After a warm welcome and invocation by Linfield Chaplain David Massey, the gathering proceeded with messages of friendship, songs and peace prayers from people of different faiths.
Massey said that true interfaith dialogue, without the combative attitude so prevalent in today’s religious debates, is the only way to understand others.
“When we truly get to know the other; it’s then that we start to see ourselves reflected in them,” he said. “True dialogue brings out our common humanity.”
Special guest Jan Michael Looking Wolf spoke about a similar belief: the One Heart tradition of Native American tribes. Human beings, he said, were not made so that their minds agree all the time; the One Heart tradition promotes the awareness that hearts and spirits can agree despite this.
The gathering’s theme, hope, was chosen because all people have it in common.
“All major religions have hope,” Massey said. “It’s a quality we each long for and strive for, and it reflects what the world needs today.”
Many of the speeches placed a heavy emphasis on the importance of learning about and understanding others.
Muslim speaker Gulzar Ahmed maintained that it is only through cooperation with one another that humans can ever hope to live in peace.
“Blessed be the peacemakers, for they will be called children of God,” he reminded listeners.
Area Director Delane Hein spoke about the need to know one’s neighbor. She had everyone in the audience stand and greet the people around them.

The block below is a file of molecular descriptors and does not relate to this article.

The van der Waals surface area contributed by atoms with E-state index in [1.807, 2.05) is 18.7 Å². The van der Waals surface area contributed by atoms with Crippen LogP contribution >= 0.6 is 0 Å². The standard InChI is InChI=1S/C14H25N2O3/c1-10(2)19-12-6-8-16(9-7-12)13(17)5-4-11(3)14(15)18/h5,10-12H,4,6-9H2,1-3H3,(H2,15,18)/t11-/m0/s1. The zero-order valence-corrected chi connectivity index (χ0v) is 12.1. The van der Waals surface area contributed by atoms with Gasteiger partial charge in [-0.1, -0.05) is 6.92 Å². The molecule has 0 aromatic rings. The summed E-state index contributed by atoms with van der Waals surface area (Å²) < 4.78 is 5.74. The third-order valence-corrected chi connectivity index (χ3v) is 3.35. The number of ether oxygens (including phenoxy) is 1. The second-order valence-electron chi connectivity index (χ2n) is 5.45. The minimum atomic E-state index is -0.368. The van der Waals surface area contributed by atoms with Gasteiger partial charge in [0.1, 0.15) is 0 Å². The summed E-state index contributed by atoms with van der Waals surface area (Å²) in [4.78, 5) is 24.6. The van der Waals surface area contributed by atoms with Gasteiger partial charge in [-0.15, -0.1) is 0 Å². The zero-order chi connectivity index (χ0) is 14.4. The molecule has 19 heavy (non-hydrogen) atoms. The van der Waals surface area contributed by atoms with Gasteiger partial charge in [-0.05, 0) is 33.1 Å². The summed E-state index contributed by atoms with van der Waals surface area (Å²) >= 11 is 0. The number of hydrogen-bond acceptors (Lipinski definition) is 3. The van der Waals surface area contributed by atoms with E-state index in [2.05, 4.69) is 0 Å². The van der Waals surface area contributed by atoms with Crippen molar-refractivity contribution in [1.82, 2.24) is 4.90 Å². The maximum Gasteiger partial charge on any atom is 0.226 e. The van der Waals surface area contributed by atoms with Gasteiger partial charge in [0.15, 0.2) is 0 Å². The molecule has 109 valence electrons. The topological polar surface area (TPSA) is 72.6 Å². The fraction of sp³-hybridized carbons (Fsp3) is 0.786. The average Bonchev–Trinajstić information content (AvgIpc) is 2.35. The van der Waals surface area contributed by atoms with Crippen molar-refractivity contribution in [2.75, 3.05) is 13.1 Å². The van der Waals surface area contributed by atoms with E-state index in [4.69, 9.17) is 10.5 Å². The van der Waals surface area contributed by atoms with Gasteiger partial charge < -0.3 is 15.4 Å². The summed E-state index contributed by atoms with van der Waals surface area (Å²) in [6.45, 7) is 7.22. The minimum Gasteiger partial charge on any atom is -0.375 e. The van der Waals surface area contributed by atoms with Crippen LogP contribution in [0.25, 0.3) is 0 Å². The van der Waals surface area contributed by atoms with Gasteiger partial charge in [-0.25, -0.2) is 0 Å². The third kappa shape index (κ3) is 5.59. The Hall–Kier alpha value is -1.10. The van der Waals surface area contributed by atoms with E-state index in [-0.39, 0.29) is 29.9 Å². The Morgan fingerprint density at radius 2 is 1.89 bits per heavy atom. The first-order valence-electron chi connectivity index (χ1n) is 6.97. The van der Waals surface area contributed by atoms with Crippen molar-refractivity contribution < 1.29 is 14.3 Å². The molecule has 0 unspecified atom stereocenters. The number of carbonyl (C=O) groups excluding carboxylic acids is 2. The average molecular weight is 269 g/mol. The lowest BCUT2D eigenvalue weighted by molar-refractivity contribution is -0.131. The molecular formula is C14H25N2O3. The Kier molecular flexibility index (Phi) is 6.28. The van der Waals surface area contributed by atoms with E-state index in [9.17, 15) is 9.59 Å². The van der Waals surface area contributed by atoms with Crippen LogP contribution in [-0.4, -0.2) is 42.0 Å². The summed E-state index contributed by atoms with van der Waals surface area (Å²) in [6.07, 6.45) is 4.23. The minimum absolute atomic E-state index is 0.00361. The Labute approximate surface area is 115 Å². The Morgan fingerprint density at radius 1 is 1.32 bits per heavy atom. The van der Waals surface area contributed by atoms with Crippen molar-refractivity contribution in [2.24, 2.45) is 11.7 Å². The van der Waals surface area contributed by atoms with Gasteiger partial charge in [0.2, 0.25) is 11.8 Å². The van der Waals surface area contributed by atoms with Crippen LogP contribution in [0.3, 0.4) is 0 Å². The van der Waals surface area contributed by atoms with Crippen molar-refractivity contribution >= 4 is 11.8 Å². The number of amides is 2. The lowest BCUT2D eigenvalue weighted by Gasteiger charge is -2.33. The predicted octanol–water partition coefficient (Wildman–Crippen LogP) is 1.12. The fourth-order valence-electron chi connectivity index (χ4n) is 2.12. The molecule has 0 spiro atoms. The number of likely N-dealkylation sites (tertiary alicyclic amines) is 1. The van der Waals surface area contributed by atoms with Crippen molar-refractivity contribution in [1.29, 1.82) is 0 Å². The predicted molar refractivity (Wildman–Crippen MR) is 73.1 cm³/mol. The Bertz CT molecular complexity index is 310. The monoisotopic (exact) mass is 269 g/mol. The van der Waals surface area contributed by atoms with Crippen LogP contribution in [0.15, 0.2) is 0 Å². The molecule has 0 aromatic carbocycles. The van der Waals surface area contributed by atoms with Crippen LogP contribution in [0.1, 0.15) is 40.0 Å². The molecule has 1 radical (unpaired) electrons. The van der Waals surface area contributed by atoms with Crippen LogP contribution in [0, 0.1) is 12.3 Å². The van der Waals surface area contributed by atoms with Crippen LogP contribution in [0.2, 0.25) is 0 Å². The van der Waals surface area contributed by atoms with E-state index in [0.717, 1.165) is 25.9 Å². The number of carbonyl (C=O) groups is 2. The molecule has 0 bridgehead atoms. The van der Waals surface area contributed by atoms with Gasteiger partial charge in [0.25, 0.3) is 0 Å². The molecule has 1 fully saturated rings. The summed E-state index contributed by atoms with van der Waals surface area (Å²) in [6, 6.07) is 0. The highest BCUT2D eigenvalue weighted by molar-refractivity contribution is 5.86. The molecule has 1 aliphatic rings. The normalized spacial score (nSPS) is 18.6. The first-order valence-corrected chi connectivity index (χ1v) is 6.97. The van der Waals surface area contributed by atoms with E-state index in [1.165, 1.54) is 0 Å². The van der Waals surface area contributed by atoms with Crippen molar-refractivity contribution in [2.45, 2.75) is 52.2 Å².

“By getting to know one another, it promotes understanding, respect and trust,” she said. “Understanding is not abstract as it comes about through knowledge and connecting with the hearts of others.”
Senior Dayna Tapp led a ceremony in which the audience was invited to come forward and light candles representing hope.
“Hope is fostered by interfaith celebration,” Tapp said. “At a conflicting time in history when religion divides many nations and relationships, I believe that the process of learning and celebrating various faith traditions is an excellent example of hope.”
Although Linfield offers a variety of religious programs, such as spiritual discovery trips and discussion panels, Voices of Hope is the first interfaith meeting of its kind at Linfield. Faiths represented included Christianity, Islam, Zen Buddhism, Quakers, Native American traditions and Bahá’í.
“I hope our community will continue its work in creating an environment that feels safe to share, question and celebrate our spiritual experiences,” Hein said.
Sharon Gollery/For the Review
Sharon Gollery can be reached at firstname.lastname@example.org